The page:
I’m dying. The doctor said it, standing there in the hall with my x-ray films, so it must be true. Now the kids crouch beside me and talk loud, as if I’m deaf. Coddle me. Bring me cases of Ensure. Their whispers are like buzzing flies when they think I’m asleep.
The grandkids beg me to give up cigarettes. “So you’ll live longer, Gramps,” they say. “We want you with us forever.”
They don’t know what it’s like to only have one comfort left in the world. Well, maybe two. My easy chair in front of the big screen tv consoles me. Sometimes. I bought it with money I won gambling. They tell me to give that up too. They probably think I'll blow their inheritance on a slot machine. What? Do they think I have piles of gold somewhere? Ha!
My oldest boy, his wife hired some gals, not much younger’n me, to come and scrub a lifetime of smoke—mine and hers—off the windows. I tried to tell ‘em—the kids, the gals--I like it there. Sometimes I press my hand to the coolness. This was in her body. Write her name on the glass with my pointer finger. This grey veil came out of the mouth she kissed me with.
At night when everyone else on the block is sleeping and I can’t, I go room to room. Hold onto the walls for support. I guess I’m looking for her, or a trace of who she was.
She used to bring me coffee in here, when I shaved. She’d sit on the commode and giggle when I dabbed her nose with shaving cream.
In here, the kitchen she had me paint the color of butter, she cooked my favorites--country ham, red-eyed gravy, fried potatoes. Orange peel was the secret ingredient in her strawberry rhubarb pie. I could polish one off in a day, but she never let me. No one made stuffed pork chops like my
. No one. Nancy
This was the room where we made love and children. Every Friday night. She never had a headache. Not once. Her tinyness fit into my hands even though I’m not a big man. Saturday mornings her face would look rashy—razzed by my whiskery, over and over kisses. I’d brush her cheeks with my knuckles and apologize with my eyes. I swear, she could still blush, even at 60.
Four children started out in this corner bedroom. She called the color, Parakeet Green. Looked more like split pea soup to me. I can still smell the Lysol she used in the diaper pail. I hated that sharp scent. Seemed more angry than clean to me. If I shut my eyes and don’t move, I can hear her croon, “Rock-a-bye Baby” to each hairless, slate-eyed child. And that one night? Crap! I hate this kind of remembering. She shook me awake. I thought her fingernails would go right through my skin.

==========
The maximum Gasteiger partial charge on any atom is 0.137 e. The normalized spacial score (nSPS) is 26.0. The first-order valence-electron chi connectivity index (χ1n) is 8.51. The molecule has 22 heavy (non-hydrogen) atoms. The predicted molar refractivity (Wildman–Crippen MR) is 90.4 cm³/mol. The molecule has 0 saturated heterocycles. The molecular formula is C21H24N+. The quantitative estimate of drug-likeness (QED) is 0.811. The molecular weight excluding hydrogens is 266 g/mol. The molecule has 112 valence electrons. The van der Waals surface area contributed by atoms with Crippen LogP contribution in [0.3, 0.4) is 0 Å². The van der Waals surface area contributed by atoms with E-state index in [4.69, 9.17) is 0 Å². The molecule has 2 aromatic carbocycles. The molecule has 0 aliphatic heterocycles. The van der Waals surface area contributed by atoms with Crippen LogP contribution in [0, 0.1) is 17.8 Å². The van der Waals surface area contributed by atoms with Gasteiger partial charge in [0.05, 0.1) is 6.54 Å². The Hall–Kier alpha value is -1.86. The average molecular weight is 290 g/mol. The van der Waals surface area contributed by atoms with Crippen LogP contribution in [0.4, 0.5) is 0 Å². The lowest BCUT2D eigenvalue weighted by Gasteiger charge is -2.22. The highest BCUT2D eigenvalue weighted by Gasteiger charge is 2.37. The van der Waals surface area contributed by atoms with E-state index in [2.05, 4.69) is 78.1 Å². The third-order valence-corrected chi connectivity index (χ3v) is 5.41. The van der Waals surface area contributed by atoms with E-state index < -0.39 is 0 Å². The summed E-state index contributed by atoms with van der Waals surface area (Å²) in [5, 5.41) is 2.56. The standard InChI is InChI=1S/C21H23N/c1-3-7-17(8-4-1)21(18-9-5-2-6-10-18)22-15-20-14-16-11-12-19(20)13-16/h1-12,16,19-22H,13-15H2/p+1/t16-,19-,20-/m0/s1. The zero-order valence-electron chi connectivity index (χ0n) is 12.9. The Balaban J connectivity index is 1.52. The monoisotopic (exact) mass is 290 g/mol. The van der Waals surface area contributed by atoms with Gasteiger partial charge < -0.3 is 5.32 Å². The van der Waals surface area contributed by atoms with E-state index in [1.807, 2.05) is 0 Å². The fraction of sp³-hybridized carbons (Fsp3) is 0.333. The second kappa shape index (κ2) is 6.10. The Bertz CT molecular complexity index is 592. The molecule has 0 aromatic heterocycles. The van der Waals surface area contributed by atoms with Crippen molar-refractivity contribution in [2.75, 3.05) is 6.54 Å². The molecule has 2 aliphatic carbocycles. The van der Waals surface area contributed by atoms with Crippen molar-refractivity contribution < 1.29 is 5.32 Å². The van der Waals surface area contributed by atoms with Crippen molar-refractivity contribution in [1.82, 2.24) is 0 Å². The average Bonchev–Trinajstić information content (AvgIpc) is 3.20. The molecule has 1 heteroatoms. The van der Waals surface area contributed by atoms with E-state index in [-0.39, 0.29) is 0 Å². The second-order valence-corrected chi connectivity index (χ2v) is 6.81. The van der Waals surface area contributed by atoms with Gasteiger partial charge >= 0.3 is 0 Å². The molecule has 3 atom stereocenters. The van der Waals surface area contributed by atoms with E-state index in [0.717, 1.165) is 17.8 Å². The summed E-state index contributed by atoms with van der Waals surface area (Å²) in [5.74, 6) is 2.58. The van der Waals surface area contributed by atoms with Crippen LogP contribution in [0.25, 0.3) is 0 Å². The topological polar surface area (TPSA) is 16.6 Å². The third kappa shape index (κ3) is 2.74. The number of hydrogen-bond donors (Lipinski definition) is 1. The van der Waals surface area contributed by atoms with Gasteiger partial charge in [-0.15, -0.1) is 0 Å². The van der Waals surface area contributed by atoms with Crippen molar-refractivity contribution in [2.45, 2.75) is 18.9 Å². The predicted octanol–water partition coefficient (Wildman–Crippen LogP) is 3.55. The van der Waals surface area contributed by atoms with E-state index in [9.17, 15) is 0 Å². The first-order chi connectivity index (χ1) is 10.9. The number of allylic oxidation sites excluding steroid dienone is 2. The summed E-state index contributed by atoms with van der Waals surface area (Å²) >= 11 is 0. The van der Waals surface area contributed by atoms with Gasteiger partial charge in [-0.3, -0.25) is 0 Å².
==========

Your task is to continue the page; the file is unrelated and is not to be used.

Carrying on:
“Harry! Get up! Something’s wrong! The baby’s not—“
I dug the grave. Hardly bigger’n a bread box. I knew the guys at the cemetery. They let me go over the hill alone with a shovel, to mutilate the red,
clay. I swore out loud. Took the Lord’s name in vain. Only once though. She never let me do it at home. After awhile, my knees hit the frozen sod. Crushed the silvered grass. I hollered at the clouds. West Virginia
“The child was ours—mine and hers. Yours too. Why’d you take her? Why?”
After we buried little Elaine,
got out her baptism dress almost every day. She’d press and press it. Iron and iron it. She seemed to think if she got out every last wrinkle, she’d get baby Elaine back, or maybe see her again. Just one more time. But that dress was Irish linen, passed down to Nancy from her older sister. I don’t know much, but I know linen is a pain in the ass to press. Nancy
went in the hospital, she begged me to keep ironing the dang thing. Nancy
“First thing, Harry,” she’d say. “When you get home, try one more time. For me. Please?”
So I’d get it out of the closet in the baby room. Take it down to the basement and try to get it as smooth as when it left
. Crazy cloth. I’d get one wrinkle out and wind up with two more. There at the end though, I got it perfect. Made every single line go away. I hung it on its padded, satin hanger and laid it on the back seat of my Buick. When I showed her, her face became radiant, like-- Like she was already gone. Somewhere else. Ireland
I felt my face collapse in on itself. Oh, no! What have I done? I jerked it from the hanger. Balled it up. Squeezed it smaller, tighter. Punched it. Maybe it wasn’t too late. She tried to yell, but her voice came out sounding like a baby bird’s. She acted like she was gonna come after me, after the dress, but she couldn’t lift herself more than a couple inches. Dehydrated as she was, her tears were a flood.
The doctor called that night, right after I brushed my teeth. I knew before I answered the phone. Before I left the hospital really.
Every Sunday I drive out to the graveyard. Take her daisies from the fancy new grocery store out that way. Sometimes I get our little Elaine a sucker. I unwrap it and stick it in the ground by the bronze Beloved Child marker. The candy’s always gone the next time I go.
The kids got me some kinda folding chair contraption to take to the cemetery, so I don’t sit on the ground. My knees lock up these days if I get down low. Sometimes I do it anyway, ‘cause it feels closer. To her. To them.
I don’t smoke when I go to see her. When she was . . . There at the end, she made me promise to stop. It’s the only promise to her I didn’t keep. The thing is, I want to die. The living, the young, think dying’s a bad thing. Not me. I’m ready right now, this very minute. So at home, I sit in my easy chair and light up, over and over. Try to smoke more today than yesterday. Newsflash, grandkids. I don’t want to live forever. The way I see it, the sooner I die, the quicker I’ll be with my two little gals.